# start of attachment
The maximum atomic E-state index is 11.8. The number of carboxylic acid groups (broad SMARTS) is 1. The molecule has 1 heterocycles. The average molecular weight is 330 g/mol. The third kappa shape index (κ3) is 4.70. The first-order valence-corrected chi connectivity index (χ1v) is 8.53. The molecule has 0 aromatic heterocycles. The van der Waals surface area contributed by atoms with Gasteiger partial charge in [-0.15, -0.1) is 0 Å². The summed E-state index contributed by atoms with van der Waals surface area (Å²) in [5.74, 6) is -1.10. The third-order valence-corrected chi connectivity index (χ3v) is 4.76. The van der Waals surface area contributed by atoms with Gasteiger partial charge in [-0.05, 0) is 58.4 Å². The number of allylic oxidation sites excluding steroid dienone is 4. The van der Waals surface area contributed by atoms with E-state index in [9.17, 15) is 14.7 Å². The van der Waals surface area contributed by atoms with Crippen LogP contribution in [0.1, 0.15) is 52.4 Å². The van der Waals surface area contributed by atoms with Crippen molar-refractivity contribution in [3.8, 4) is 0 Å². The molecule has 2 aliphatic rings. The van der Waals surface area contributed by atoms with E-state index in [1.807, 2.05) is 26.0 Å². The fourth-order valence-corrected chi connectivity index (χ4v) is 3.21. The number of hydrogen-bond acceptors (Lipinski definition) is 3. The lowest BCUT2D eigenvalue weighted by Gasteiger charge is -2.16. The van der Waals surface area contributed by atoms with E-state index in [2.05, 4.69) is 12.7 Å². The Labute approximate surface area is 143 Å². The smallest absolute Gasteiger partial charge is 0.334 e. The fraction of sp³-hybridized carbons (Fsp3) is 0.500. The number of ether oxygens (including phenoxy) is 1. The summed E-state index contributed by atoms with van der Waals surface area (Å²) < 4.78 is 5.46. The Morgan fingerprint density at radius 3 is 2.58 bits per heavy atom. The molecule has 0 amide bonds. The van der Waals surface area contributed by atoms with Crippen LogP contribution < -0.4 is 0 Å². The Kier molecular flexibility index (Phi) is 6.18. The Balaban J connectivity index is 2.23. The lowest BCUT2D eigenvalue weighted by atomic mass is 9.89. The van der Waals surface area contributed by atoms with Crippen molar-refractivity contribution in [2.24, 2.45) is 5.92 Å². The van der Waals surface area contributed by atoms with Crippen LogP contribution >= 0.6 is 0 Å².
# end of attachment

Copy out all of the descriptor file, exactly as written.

The maximum atomic E-state index is 11.8. The number of carboxylic acid groups (broad SMARTS) is 1. The molecule has 1 heterocycles. The average molecular weight is 330 g/mol. The third kappa shape index (κ3) is 4.70. The first-order valence-corrected chi connectivity index (χ1v) is 8.53. The molecule has 0 aromatic heterocycles. The van der Waals surface area contributed by atoms with Gasteiger partial charge in [-0.15, -0.1) is 0 Å². The summed E-state index contributed by atoms with van der Waals surface area (Å²) in [5.74, 6) is -1.10. The third-order valence-corrected chi connectivity index (χ3v) is 4.76. The van der Waals surface area contributed by atoms with Gasteiger partial charge in [-0.05, 0) is 58.4 Å². The number of allylic oxidation sites excluding steroid dienone is 4. The van der Waals surface area contributed by atoms with E-state index in [9.17, 15) is 14.7 Å². The van der Waals surface area contributed by atoms with Crippen LogP contribution in [0.1, 0.15) is 52.4 Å². The van der Waals surface area contributed by atoms with Crippen molar-refractivity contribution in [3.8, 4) is 0 Å². The molecule has 2 aliphatic rings. The van der Waals surface area contributed by atoms with E-state index in [1.807, 2.05) is 26.0 Å². The fourth-order valence-corrected chi connectivity index (χ4v) is 3.21. The number of hydrogen-bond acceptors (Lipinski definition) is 3. The lowest BCUT2D eigenvalue weighted by Gasteiger charge is -2.16. The van der Waals surface area contributed by atoms with E-state index in [2.05, 4.69) is 12.7 Å². The Labute approximate surface area is 143 Å². The smallest absolute Gasteiger partial charge is 0.334 e. The fraction of sp³-hybridized carbons (Fsp3) is 0.500. The number of ether oxygens (including phenoxy) is 1. The summed E-state index contributed by atoms with van der Waals surface area (Å²) < 4.78 is 5.46. The Morgan fingerprint density at radius 3 is 2.58 bits per heavy atom. The molecule has 0 amide bonds. The van der Waals surface area contributed by atoms with Crippen LogP contribution < -0.4 is 0 Å². The Kier molecular flexibility index (Phi) is 6.18. The Balaban J connectivity index is 2.23. The lowest BCUT2D eigenvalue weighted by atomic mass is 9.89. The van der Waals surface area contributed by atoms with Crippen molar-refractivity contribution in [2.24, 2.45) is 5.92 Å². The van der Waals surface area contributed by atoms with Crippen LogP contribution >= 0.6 is 0 Å².